For his part, Marc is holding his own on the PGA Tour, with one win in 2007, followed by a down year last season. This season, he's continuing to struggle, with his best finish being a T30 at the Northern Trust Open. Turnesa has started well in several tournaments, but has been unable thus far to string together four top-notch days in a row in order to keep his perch in the upper parts of the leader board.
As Marc's father, Mike Jr., points out, ''We've been called the 'First Family of Golf,' and 'America's Royal Family of Golf' in Colliers Magazine in the '50s.'' According to the New York Times, RKO flew the boys to Bermuda in 1938 to make a short film called The Golfing Brothers.
Willie's obituary in the Times said the Turnesa family was ''to golf what the Kennedys were to politics.''
Marc's Great Uncle Jim won the 1952 PGA, beating Chick Harbert 1-up and breaking what the PGA of America media guide still refers to as ''a 26-year family major championship jinx.'' Ten years earlier, Jim had lost in the final match of the PGA to Sam Snead.
Grandfather Mike won six PGA Tour events and finished second to Ben Hogan in the 1948 PGA Championship. He was head pro at Knollwood Country Club in Westchester, N.Y., for 44 years.
Great Uncle Joe won 15 tour events but finished runner-up to Jones in the 1926 U.S. Open and lost in the finals of the 1927 PGA to Walter Hagen.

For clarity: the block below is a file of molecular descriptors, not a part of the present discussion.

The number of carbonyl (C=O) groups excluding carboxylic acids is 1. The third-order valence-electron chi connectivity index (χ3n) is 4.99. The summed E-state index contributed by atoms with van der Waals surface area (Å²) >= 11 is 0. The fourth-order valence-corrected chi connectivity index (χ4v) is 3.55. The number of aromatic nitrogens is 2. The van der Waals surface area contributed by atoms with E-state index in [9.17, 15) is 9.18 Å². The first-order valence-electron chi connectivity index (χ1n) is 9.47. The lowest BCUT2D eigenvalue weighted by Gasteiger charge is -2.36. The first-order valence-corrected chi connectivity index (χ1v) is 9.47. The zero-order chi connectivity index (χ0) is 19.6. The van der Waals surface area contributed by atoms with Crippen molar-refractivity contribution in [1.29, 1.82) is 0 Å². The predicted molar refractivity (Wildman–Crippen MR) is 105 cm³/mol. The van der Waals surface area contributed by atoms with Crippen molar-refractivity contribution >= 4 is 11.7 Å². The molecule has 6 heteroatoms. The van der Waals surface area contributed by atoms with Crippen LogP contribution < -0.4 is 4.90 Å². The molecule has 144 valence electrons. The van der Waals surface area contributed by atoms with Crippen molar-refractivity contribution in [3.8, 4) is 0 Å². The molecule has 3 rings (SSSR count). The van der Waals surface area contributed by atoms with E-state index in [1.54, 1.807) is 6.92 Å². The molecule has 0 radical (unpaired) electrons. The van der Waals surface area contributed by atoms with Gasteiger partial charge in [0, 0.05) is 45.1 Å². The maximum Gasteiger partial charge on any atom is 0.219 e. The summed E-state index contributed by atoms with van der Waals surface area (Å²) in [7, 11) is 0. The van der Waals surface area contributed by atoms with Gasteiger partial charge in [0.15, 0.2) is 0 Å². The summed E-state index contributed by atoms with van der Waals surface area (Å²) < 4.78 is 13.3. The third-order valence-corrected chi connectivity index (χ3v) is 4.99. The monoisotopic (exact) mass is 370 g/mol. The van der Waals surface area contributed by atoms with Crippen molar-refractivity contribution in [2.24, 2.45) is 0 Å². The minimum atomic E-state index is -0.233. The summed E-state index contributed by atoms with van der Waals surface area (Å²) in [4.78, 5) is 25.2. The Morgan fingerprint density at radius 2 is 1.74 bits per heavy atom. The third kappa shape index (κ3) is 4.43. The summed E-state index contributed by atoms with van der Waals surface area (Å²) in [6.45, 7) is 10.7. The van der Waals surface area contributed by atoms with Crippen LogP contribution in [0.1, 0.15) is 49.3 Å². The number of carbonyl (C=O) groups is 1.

Great uncles Doug, Frank and Phil became teaching pros.
The seven boys were sons of Vitale and Anna Turnesa, Italian immigrants who settled in Elmsford, N.Y. According to the New York Times, Vitale took a job on the construction crew at Fairview Golf Club and later became head greenskeeper, but never played the game in his 50 years working there.
He's been there before. Turnesa played the mini-tours for several years after graduating from NC State, and like many of the grinders in the middle of the game, he was living on borrowed time and money. Then, in 2006, his game came together and he played the minor league circuit well enough to continue on through the spring and summer. At the end of that year, he earned his Nationwide Tour card, won there, finished in the top 15 and earned a promotion to the big tour. Last October, Turnesa went wire-to-wire for a 1-shot victory at the Justin Timberlake Shriners Hospitals for Children Open in Las Vegas. With the victory, he earned the two-year PGA Tour exemption that goes with it, giving him some much needed certainty to continue playing golf...and to continue to work hard, grind it out and improve his game.
No wonder NC State golf coach uses Turnesa as an example to his current players. Through hard work, Marc Turnesa has made the most of what talent he was born with and his dedication has led to not only a PGA Tour career, but also membership in an exclusive club: PGA Tour winner.